University of Puget Sound Students Join Pro-Palestinian Blockade of Tacoma’s Port
By Andrew Benoit
On Monday, Nov. 6 hundreds of pro-Palestinian demonstrators enforced a blockade on Terminal 7 at the Port of Tacoma, preventing access to the loading docks. The demonstrators, consisting of a broad coalition of organizations including Students United for Palestinian Equality and Return at the University of Washington (SUPER-UW) and Samidoun Seattle aimed to block the MV Cape Orlando, a military supply vessel, from being loaded with weapons destined for Israel. The US military has confirmed that the boat was transporting US military supplies, but the Department of Defense has not provided a destination or information of any time, citing security concerns.
The group gathered at the port at five in the morning, intending to block access before the longshoremen started their shift. Using cars, bikes, and their bodies the protestors blockaded over a mile of streets, preventing access to the docks. Indigenous demonstrators even blockaded the port from the water with a Nisqually canoe, along with some ‘kayaktivists’. Unlike at the earlier protest in Oakland, where three people were arrested climbing aboard the ship, no demonstrators attempted to cross into the fenced off area and directly interfere with the boat.
Despite persistent rainfall and cold conditions, the protesters successfully delayed the boat’s departure from the port for hours. The ship was apparently scheduled to depart from Tacoma to Israel at 8:00 AM, but was delayed for over eight hours. The blockade also stopped all trucks from entering the port as protestors aimed to induce economic costs for the US’s continued support for Israel. The Democratic Socialist organization in Tacoma claimed the action caused the loss of “hundreds of millions of dollars” on their Instagram. It’s difficult to assess the truth of this claim, but operations at Terminal 7 were shut down for over 12 hours. The protest was called off by the organizers prior to the boats complete departure, a decision which some criticized afterwards on social media.
Several students from the University of Puget Sound attended the demonstration. Clarke Buckenmeyer (‘25) made their way to the Tacoma Dome hours before dawn to catch a carpool down to the port. Buckenmeyer sees it as their duty to take action against the US’s involvement in the war in Gaza, which has claimed the lives of over 10,000 people in just over a month of fighting. “As a person in the United States, as someone who pays tax dollars to the United States, as somebody who benefits from the systems of imperialism that are present here, it feels like the least I can do to show up and resist,” they said.
Alex Gully (‘24) also braved the rain and the dark to show their support for the Palestinian cause. “If you’re a human you should care about the genocide going on right now,” they said.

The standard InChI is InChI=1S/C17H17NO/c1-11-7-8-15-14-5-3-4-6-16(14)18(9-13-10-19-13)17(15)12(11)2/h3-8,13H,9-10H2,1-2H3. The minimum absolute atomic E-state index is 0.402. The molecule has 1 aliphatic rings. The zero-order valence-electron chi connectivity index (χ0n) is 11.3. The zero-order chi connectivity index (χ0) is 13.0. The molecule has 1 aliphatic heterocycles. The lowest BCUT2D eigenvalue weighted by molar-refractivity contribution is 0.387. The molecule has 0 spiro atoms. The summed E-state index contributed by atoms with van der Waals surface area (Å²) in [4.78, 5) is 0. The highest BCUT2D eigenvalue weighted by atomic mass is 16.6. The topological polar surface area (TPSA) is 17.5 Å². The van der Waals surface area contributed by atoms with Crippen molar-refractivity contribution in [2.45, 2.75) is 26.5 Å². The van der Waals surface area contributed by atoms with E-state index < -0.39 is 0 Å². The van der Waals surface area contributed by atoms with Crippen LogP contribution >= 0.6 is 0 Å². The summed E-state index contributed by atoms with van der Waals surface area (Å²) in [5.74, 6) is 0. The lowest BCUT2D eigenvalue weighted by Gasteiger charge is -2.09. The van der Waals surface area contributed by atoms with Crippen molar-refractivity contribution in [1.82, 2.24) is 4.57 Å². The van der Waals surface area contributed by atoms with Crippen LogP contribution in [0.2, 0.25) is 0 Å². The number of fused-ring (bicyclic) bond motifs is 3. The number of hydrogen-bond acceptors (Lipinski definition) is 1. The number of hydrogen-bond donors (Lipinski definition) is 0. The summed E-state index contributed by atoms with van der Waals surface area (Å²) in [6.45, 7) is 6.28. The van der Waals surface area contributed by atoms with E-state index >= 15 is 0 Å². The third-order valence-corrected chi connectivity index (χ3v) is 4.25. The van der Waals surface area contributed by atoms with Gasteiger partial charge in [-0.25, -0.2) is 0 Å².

Protestors from the University of Puget Sound were in good spirits throughout the day, despite the poor weather conditions. “It just started raining and I don’t see anyone slowing down, which is really heartening,” Gully said.
At around 9:20 a.m., an organizer alerted the crowd that an important member of the Cape Orlando’s crew had decided to walk off the boat in solidarity with their movement. The organizer promised the jubilant crowd that the boat would be unable to leave without this crewman, drawing loud cheers.
This jubilee may have been premature, as some protestors later circulated screenshots claiming that the longshoremen had been replaced with military personnel who slipped inside the port prior to the blockade. Others claimed the military had slipped in by boat during the blockade and loaded it under the noses of the demonstrators. Still other people claimed that the military was not involved in loading the ship at all. The Trail has not been able to independently confirm any of these claims. However, the military’s involvement would explain how the ship was able to depart at all, delayed or not.
Still, the Tacoma DSA claimed that not all the supplies had been delivered prior to the blockade, meaning that the protesters succeeded in preventing at least some weapons from getting on board. The crewmen who walked also appeared to have a significant effect on the delays the Cape Orlando suffered.
Alon Lapid, a member of SUPER-UW, was explicit about what the demonstrators believe the US weapons are being used for by the Israeli Defense Forces, which he calls the Israeli Occupation Forces. “The military boat will be loaded with weapons that will be sent to the Israeli Occupation Forces as they actively commit genocide against the Palestinian people in Gaza as well as the occupied West Bank,” he said.
The protests at the port are only one part of a broader pro-Palestine movement sweeping the globe. The Cape Orlando was significantly delayed by a small group of protestors in Oakland, some of whom also attended the protest in Tacoma. Lapid points out that SUPER-UW and other organizations have been out in the streets for over four weeks calling for a cease-fire and an end to US aid to Israel.
Lapid recognized that the protests were probably never going to stop the boat from being loaded, but highlighted the importance of their delaying action. “We know that there are people taking inspiration, both in the United States and across the world, from this action, and it’s not going to be the last,” he said. “We are going to keep going until this genocide ends, and until Palestine is free from the river to the sea.”